Another Year. The sign atop the theater read “A Mike Leigh Joint,” which I thought was pretty clever. I liked this movie quite a lot, about which more in a bit, but I have to hand it to Karina Longworth, who truly hated it, for closing her review by noting, “I haven’t seen a film this year that so openly invited me to revile each and every one of its characters—and I reviewed The Human Centipede.” I found the characters to be human (not centipede). They had their foibles, and there are many uncomfortable scenes in Another Year where people act in socially inappropriate ways. But in most of the cases, we aren’t meant to revile them, but to appreciate the place from which they are coming. Lesley Manville is terrific as a middle-aged secretary who knows her life is going to shit, and she is given a lot of scenes that are guaranteed Oscar Moments. It’s a sign of how well she pulls off those scenes that she didn’t get an Oscar nomination … I guess she was too subtle. Imelda Staunton steals the picture, even though she’s only in a couple of scenes near the beginning. She’s the most miserable creature in movie history … asked to name the moment in her life when she was happiest, she stares into space without answering. She is, in fact, reluctant to saying anything other than “give me something to help me sleep.” Yet when she is asked where on a scale of 1 to 10 would she rank her level of happiness, she blurts out “ONE!” before the question has left the speaker’s lips. Nominated for an Oscar for Best Original Screenplay. 8/10.

music friday: freddy fender, “before the next teardrop falls”

Pop music fans might have considered Freddy Fender a newcomer when “Before the Next Teardrop Falls” hit the top of the charts in 1975. The song itself came from the mid-60s, and had been recorded many times before Fender got ahold of it. Fender himself had a minor hit with a different song all the way back in 1959, but his career was derailed, and he’d been largely absent from the music scene since then. All of which helps explain why this singer, a man pushing 40, came “out of nowhere.”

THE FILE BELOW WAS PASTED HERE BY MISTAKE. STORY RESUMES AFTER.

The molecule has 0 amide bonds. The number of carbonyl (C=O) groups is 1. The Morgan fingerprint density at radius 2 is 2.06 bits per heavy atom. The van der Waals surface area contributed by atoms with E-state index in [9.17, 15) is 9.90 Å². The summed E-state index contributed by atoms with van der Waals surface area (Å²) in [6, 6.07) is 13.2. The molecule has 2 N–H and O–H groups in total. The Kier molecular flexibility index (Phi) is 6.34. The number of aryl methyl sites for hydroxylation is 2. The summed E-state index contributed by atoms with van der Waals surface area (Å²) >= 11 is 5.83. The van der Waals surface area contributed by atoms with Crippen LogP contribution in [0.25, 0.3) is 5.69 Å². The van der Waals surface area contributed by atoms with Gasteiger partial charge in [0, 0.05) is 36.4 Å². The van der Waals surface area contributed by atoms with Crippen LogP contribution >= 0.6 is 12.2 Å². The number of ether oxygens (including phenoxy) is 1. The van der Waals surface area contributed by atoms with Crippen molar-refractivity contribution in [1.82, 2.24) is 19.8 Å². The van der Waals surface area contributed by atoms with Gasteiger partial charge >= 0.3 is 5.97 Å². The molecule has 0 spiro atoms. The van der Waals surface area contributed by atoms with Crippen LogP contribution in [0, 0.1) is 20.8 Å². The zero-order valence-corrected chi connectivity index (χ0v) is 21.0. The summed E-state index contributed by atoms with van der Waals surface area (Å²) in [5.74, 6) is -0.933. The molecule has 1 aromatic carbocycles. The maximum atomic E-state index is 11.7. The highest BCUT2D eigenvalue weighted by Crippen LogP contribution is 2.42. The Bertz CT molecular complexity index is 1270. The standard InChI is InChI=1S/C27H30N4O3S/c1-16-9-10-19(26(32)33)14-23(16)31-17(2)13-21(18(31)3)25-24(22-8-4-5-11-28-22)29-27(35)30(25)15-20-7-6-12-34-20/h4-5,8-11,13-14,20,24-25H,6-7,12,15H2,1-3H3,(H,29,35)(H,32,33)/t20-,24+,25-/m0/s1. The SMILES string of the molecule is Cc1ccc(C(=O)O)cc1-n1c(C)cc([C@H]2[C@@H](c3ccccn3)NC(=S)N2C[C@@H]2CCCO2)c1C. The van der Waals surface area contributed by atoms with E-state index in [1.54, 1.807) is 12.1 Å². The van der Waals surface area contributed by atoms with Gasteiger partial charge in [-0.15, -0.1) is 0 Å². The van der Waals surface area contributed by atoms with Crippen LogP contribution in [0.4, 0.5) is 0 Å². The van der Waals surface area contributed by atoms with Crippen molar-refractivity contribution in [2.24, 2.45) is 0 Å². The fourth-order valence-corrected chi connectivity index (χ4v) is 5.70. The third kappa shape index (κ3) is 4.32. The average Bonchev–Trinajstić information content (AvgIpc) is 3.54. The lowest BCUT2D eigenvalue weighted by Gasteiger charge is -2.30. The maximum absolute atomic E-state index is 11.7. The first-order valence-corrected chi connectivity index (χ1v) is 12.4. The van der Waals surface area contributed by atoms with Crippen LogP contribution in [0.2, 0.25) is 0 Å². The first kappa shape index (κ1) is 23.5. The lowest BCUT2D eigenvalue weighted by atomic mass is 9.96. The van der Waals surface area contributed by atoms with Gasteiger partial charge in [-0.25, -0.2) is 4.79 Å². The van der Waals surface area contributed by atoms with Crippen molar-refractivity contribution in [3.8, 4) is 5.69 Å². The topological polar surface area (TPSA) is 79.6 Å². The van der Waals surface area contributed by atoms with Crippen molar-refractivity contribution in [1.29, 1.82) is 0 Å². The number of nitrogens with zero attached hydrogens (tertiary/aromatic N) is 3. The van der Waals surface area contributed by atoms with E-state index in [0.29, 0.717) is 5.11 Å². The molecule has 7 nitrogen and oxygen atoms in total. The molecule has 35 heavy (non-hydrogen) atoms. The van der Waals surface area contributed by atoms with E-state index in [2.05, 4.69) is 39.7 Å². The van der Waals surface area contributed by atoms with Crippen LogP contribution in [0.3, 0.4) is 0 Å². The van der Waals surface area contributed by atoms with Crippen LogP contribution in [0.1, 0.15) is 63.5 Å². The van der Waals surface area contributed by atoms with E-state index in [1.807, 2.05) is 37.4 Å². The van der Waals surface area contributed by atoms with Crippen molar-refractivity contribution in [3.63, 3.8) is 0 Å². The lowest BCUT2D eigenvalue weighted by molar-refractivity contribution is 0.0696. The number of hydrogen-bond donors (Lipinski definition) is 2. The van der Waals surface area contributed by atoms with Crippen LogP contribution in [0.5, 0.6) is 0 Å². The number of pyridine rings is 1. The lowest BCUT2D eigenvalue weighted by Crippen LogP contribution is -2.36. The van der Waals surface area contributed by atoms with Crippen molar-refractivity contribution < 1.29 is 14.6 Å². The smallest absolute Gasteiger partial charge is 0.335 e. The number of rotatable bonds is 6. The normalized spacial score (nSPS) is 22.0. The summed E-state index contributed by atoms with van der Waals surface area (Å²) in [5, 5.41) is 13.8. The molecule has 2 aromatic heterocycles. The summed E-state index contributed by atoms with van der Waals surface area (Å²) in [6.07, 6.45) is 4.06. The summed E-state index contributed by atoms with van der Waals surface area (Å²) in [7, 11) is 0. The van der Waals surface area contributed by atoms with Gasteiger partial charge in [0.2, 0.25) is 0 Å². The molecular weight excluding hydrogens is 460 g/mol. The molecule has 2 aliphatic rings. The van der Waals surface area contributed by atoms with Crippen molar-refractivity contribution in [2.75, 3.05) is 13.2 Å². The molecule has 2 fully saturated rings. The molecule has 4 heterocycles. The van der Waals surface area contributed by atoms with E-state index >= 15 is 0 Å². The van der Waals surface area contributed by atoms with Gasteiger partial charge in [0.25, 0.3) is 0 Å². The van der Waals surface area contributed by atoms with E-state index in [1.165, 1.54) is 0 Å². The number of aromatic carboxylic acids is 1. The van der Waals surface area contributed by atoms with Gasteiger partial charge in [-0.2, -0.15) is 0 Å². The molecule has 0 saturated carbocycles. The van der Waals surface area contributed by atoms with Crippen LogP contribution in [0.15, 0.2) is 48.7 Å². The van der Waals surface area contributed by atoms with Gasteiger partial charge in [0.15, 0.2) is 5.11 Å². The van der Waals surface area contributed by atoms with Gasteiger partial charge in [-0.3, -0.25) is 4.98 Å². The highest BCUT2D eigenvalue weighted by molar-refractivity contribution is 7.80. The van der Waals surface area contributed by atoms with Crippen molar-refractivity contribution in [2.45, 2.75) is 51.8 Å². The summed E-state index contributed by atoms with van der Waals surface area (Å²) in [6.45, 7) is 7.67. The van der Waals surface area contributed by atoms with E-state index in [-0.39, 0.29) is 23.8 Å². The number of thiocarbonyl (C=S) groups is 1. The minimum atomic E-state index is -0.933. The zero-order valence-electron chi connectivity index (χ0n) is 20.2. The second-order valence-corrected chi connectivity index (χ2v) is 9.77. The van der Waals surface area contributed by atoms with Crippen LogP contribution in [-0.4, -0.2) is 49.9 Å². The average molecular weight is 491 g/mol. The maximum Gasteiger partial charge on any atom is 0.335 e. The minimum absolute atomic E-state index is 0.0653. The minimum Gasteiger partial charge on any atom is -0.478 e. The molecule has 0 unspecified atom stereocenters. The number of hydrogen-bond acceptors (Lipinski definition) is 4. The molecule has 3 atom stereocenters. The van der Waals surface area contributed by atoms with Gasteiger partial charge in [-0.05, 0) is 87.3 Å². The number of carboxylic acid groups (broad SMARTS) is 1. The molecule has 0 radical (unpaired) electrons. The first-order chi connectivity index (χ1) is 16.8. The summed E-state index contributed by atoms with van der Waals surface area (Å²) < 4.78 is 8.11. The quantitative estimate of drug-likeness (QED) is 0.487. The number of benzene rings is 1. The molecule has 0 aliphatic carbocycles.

That nowhere included some pretty rough places. After “Wasted Days and Wasted Nights” got some attention in ‘59, Fender (born Baldemar Huerta … he claimed he chose the name Fender after the guitar, and Freddy because it would look good to the gringos choosing songs on the jukebox) looked prepped for bigger things. But he was sent to jail on a marijuana bust, and not just any jail … he ended up at the Angola prison farm, the same place that housed Lead Belly back in the day. Fender spent three years at Angola before getting a release thanks to the work of then-Governor Jimmie Davis, who apparently (different accounts tell different stories) made a rule that Fender had to stay away from music during his probation. So, Fender bounced around, worked as a mechanic, went to junior college … until 1974, when noted record producer Huey Meaux asked Freddy to dub some vocals on an instrumental track he was working on.

Meaux is a true character of rock and roll, a Cajun with an ear for a good record. He’d done pretty well in the business, and among the musicians trying to get Meaux’s attention was a young Texan named Doug Sahm. In 1964 … well, I’ll let Joseph Levy tell the tale:

[Meaux] soon found himself without a market when Beatlemania hit America. The story goes that Meaux, not to be outdone by a bunch of British upstarts, headed for San Antonio where he shut himself away in a hotel room with a bountiful supply of Thunderbird wine and every Beatles' record he could find, determined to discover what made them sell. His conclusion: "The beat was on the beat, just like a Cajun two-step." He then called Sahm, told him to grow his hair long, form a group, and write a song with a Cajun two-step beat. Doug assembled a band … Meaux gave them an English sounding name, the Sir Douglas Quintet and, in 1965, scored an international hit with "She's About A Mover," an infectious blend of Texas pop and the Beatles' "She's A Woman."